Kane makes it rain (on Leicester): 4 things from Stoke 0-4 Tottenham
1. Kane might just make the difference
The striker was in fine form once again, scoring two goals to take his Premier League tally to 24
Throughout the campaign the argument against Spurs winning the league has been that if Harry Kane should pick up an injury, they would struggle to replace him. But they haven't needed to.
The striker was in fine form once again, scoring two goals to take his Premier League tally to 24 – one more than relegated Aston Villa.
“We are coming for you, Leicester City we are coming for you,” sung the Spurs fans, when the England striker curled an excellent finish around three defenders and past veteran Stoke goalkeeper Shay Given. His second goal wasn’t quite as spectacular, but his speed and mobility were certainly impressive.
Tottenham now sit five points behind Leicester with four matches remaining, although they won’t give up hope with Kane in their ranks. Far from it: he posted a picture of four lions on social media this week, and suggested that his team are chasing the Foxes down.
“We need to believe that it’s possible, it’s good for the competition that we can put pressure on Leicester,” said Mauricio Pochettino in his post-match press conference. “We are only focused on our team.”
2. Spurs put on a counter-attack masterclass
In the second half we tried to push and force the issue, which played into their hands
In the first half, Christian Eriksen and Erik Lamela looked to move laterally between the lines, which meant that both Stoke full-backs, Geoff Cameron and Marc Muniesa, stayed very narrow. Marko Arnautovic and Xherdan Shaqiri had to track the runs of Danny Rose and Kyle Walker, which they did fairly well.
But in the second 45 minutes, Stoke played a very high defensive line of their own, which Spurs beat with ease time and again. In the 68th minute, Dele Alli doubled the visitors’ advantage when he dinked the ball over Given, having broken the Stoke offside trap. It was a sign of things to come as they carved out numerous opportunities in the closing stages.
The attacking midfielder almost added another two minutes later when he rounded Given, but somehow hit the post with the goalmouth unprotected. On the sidelines, Pochettino fell to the floor and beat the ground in frustration.
That disappointment was short-lived for both player and manager, though, as Kane netted Spurs' third after Lamela’s square ball to him. Given’s miserable home debut was compounded when Alli made amends for his earlier miss and completed the rout with a brilliant finish.
“In the second half we tried to push and force the issue, which played into their hands,” admitted Hughes. Pochettino added: “My coaching staff are very proud of our players, we showed character, hunger and passion.”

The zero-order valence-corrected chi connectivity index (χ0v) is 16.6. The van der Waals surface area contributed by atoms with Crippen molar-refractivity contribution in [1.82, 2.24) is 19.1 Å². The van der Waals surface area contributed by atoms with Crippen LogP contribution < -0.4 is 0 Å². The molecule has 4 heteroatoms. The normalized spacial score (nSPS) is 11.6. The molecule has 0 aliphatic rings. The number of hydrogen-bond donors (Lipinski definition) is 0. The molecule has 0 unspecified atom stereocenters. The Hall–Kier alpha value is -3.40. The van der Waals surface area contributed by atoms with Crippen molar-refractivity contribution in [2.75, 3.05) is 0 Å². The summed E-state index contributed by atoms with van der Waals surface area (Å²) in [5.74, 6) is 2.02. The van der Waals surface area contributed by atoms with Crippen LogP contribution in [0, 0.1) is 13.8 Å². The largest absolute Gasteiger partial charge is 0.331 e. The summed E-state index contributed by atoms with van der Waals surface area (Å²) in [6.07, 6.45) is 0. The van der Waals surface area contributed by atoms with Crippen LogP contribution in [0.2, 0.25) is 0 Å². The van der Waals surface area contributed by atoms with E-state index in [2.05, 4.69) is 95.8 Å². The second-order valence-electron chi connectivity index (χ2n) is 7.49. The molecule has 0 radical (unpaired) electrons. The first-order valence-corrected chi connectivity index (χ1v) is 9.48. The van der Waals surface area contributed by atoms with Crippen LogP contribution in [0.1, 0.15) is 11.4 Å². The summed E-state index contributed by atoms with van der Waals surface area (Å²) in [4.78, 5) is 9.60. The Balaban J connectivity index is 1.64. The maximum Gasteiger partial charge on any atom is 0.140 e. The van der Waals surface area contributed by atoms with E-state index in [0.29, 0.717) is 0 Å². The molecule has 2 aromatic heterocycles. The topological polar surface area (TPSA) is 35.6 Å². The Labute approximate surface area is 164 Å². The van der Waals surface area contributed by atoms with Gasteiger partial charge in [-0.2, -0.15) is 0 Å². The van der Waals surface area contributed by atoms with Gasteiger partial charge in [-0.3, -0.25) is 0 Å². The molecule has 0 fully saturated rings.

3. Stoke are on the beach
Although the Potters were clearly second best in the first half, they at least put up some sort of fight and showed why they have developed under Hughes. But that wasn’t the case after the break for the second consecutive match – and all that was missing was a bit of sun cream and an ice-cold beer, as Spurs ran riot.
All that was missing was a bit of sun cream and an ice-cold beer, as Spurs ran riot
It’s obvious that Tottenham are at a much higher level than Stoke – it’s why they’re involved in a title challenge and not meandering around mid-table. But Hughes’s side are much better than this display, and even though the away side have momentum, the game should have been much closer.
Stoke have beaten Manchester City, Manchester United and Chelsea at the Britannia Stadium this season when the cameras have been present, but anyone tuning in for this performance would have been in shock at their inadequacies. They completed just five tackles in the final 30 minutes of the game, which was a stark contrast from the 21 made in the first hour of the match.
“Is there a fire drill?” chanted the away fans, as the majority of the home supporters left the ground early.
“We know what we are capable of but tonight defensively we were just found wanting,” said Hughes. “Sometimes you have to give credit to the opposition, and tonight we found it difficult to impose ourselves both technically and physically. They are a strong side, they are quick, they are sharp and they have got that edge that going for a Premier League [title] gives you.”
4. Bojan used as a false nine… and it doesn’t work
When the former Barcelona youth player was progressing through the ranks at La Masia, he was naturally labelled the new Lionel Messi. Good ball control, quick feet and a low sense of gravity means that they share a number of characteristics, although their careers have taken very different paths.
The forward had scored in Stoke’s last two matches against Liverpool and Swansea from a No.10 position, but boss Hughes clearly felt that his movement could unhinge Tottenham’s defensive unit. It was a fairly plausible idea given that Arnautovic and Shaqiri offer a direct threat when running from wide to central areas.
It was Arnautovic who caused Spurs the most problems, when he stung the hands of Hugo Lloris from just outside the area after 27 minutes. The Austrian forward headed wide moments later in the home team’s best period of the game.
However, both Toby Alderweireld and Jan Vertonghen play in a high line for Pochettino’s side and were therefore happy to move into midfield, while Bojan’s attempts to receive the ball in wide areas were also comfortably dealt with by the duo who occupy full-back roles for the Belgian national team.
Joselu came on at half-time in replace of Shaqiri, with Bojan moving to the right side. The Swiss winger left the pitch due to injury, with Hughes confirming that he had been substituted due to a tight hamstring. It was about the only thing that was tight on the night.
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